Best of the Best: Outer Banks Women Show Their Muscles in Wide Range of Sports
-Photos by Ryan Moser
-Story by Michelle Wagner
There is no doubt that to make it on the Outer Banks requires a certain amount of toughness, perseverance and determination. But these islands not only draw strong women to them, they cultivate them as well.
From triathletes, surfers and jiu-jitsu fighters to body builders and ultra marathoners, women athletes who live, work, play and train on the Outer Banks are strong in body, mind, and spirit. Not to mention, these women really kick ass.
Here’s a sampling of four who stand out as some of the strongest and most athletic the Outer Banks has to offer.
There was a moment seven years ago when Currituck resident Kate Rupert recalls struggling to lift a 40-pound bag of dog food.
Says Rupert, “I remember thinking: ‘I should really be able to do this.’”
Well, things have changed quite a bit in seven years for Rupert, a mother of three and avid horseback rider.
She could probably lift that bag of dog food with one hand now.
Rupert is a pro in the International Federation of Physique Athletes (IFPA), a drug free athletic association. In other words, this 45-year-old momma is a body builder, and a pretty impressive one at that.
In six short years of weight training with coach Mario Todorov, she has reached professional status and has placed high in numerous national competitions. Rupert holds the record in the state for the bicep curl in her age division and regularly competes in power lifting meets.
She first began weight training at Kilmarlic Health and Racquet Club. Rupert quickly realized she enjoyed it and was also quite good at it. Every goal her and Todorov set, she was reaching.
She entered the National Physique Committee contest in Virginia Beach and did well. Her passion for strength training just grew from there.
The key to successful bodybuilding, she says, is a combination of good nutrition and training. The sport, and particularly as one nears a show, is really all about the science and understanding how to fuel, cut body fat and build muscle.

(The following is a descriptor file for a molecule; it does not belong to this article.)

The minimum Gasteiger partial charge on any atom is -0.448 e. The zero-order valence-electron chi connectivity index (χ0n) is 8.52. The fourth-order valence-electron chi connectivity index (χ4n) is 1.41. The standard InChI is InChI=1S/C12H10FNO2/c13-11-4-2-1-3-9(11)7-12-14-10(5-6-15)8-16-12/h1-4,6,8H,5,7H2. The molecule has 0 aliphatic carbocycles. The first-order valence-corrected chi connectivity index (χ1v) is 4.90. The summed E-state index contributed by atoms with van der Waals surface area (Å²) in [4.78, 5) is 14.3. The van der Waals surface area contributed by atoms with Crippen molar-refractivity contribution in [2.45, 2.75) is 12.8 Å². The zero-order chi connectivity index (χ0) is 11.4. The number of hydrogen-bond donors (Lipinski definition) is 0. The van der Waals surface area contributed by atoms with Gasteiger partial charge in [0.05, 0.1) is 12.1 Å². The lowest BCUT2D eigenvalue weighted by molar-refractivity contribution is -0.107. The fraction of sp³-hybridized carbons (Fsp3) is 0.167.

Rupert possesses a level of discipline trainers don’t often see, Todorov points out. Her regime typically consists of four or five days of strength training a week and lots of self-control at the dinner table.
“Many women have the misconception that if you lift weights, you will have huge muscles, but that’s not the case. It’s difficult to build muscle, and strength training helps maintain your bones and joints later in life.”
For Rupert, it’s more than just about a workout or a competition. “That’s my therapy,” she says pointing to the gym. She adds that there’s an empowerment knowing that she can do things for herself. “My goal now is to do 10 pull ups in a row.”
Rupert says she often hears from other people that they could never do what she does. “My answer is always, ‘Of course you can.’ Sometimes people can be intimidated by women who have a little muscle, but I love the way I feel. I like being strong and I have a feminine side to me, too. It’s fun and it’s something I never thought I would do.”
Rupert and Todorov co-own Next Level Fitness located just over the Wright Memorial Bridge. Next Level is an outfitted weight room and fitness center that provides personal weight training and nutrition programs.
Wendy Murray of Southern Shores will tell you she’s always been a runner. She’ll tell you she ran the mile when she was on the cross country team in high school and even ran in the Mayor’s Midnight Sun Marathon in Anchorage, Alaska back in 1997.
But just let her settle into the conversation a little before she casually mentions how that race morphed into a lifestyle of ultra distance running where jogging from sunset to sunrise is all just in a day’s workout.